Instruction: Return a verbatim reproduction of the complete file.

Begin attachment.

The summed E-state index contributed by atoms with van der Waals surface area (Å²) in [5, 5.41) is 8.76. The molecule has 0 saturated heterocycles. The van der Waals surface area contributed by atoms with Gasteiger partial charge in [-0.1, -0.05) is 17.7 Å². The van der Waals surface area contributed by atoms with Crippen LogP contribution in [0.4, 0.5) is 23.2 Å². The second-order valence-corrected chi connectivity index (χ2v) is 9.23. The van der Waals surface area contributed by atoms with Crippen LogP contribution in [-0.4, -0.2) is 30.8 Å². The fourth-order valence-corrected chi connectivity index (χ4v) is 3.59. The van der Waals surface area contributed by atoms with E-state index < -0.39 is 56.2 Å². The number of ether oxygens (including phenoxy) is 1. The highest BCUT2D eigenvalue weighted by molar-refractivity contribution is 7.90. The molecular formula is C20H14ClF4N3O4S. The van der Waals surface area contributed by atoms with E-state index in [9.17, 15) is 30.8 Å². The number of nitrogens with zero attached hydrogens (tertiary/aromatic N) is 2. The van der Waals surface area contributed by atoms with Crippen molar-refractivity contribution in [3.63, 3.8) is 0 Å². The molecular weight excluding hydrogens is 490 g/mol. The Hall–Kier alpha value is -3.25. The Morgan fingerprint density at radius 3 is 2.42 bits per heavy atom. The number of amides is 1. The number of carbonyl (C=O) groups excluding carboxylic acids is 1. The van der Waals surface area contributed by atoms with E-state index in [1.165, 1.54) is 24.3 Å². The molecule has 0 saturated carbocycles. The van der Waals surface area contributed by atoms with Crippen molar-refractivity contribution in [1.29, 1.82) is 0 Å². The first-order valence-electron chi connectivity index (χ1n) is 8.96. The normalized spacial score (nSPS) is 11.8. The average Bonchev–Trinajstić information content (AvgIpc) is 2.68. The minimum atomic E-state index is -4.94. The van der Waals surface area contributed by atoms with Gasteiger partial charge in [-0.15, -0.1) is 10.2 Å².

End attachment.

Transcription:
The summed E-state index contributed by atoms with van der Waals surface area (Å²) in [5, 5.41) is 8.76. The molecule has 0 saturated heterocycles. The van der Waals surface area contributed by atoms with Gasteiger partial charge in [-0.1, -0.05) is 17.7 Å². The van der Waals surface area contributed by atoms with Crippen LogP contribution in [0.4, 0.5) is 23.2 Å². The second-order valence-corrected chi connectivity index (χ2v) is 9.23. The van der Waals surface area contributed by atoms with Crippen LogP contribution in [-0.4, -0.2) is 30.8 Å². The fourth-order valence-corrected chi connectivity index (χ4v) is 3.59. The van der Waals surface area contributed by atoms with E-state index < -0.39 is 56.2 Å². The number of ether oxygens (including phenoxy) is 1. The highest BCUT2D eigenvalue weighted by molar-refractivity contribution is 7.90. The molecular formula is C20H14ClF4N3O4S. The van der Waals surface area contributed by atoms with E-state index in [9.17, 15) is 30.8 Å². The number of nitrogens with zero attached hydrogens (tertiary/aromatic N) is 2. The van der Waals surface area contributed by atoms with Crippen molar-refractivity contribution in [3.63, 3.8) is 0 Å². The molecular weight excluding hydrogens is 490 g/mol. The Hall–Kier alpha value is -3.25. The Morgan fingerprint density at radius 3 is 2.42 bits per heavy atom. The number of amides is 1. The number of carbonyl (C=O) groups excluding carboxylic acids is 1. The van der Waals surface area contributed by atoms with E-state index in [1.165, 1.54) is 24.3 Å². The molecule has 0 saturated carbocycles. The van der Waals surface area contributed by atoms with Crippen molar-refractivity contribution in [1.29, 1.82) is 0 Å². The first-order valence-electron chi connectivity index (χ1n) is 8.96. The normalized spacial score (nSPS) is 11.8. The average Bonchev–Trinajstić information content (AvgIpc) is 2.68. The minimum atomic E-state index is -4.94. The van der Waals surface area contributed by atoms with Gasteiger partial charge in [-0.15, -0.1) is 10.2 Å².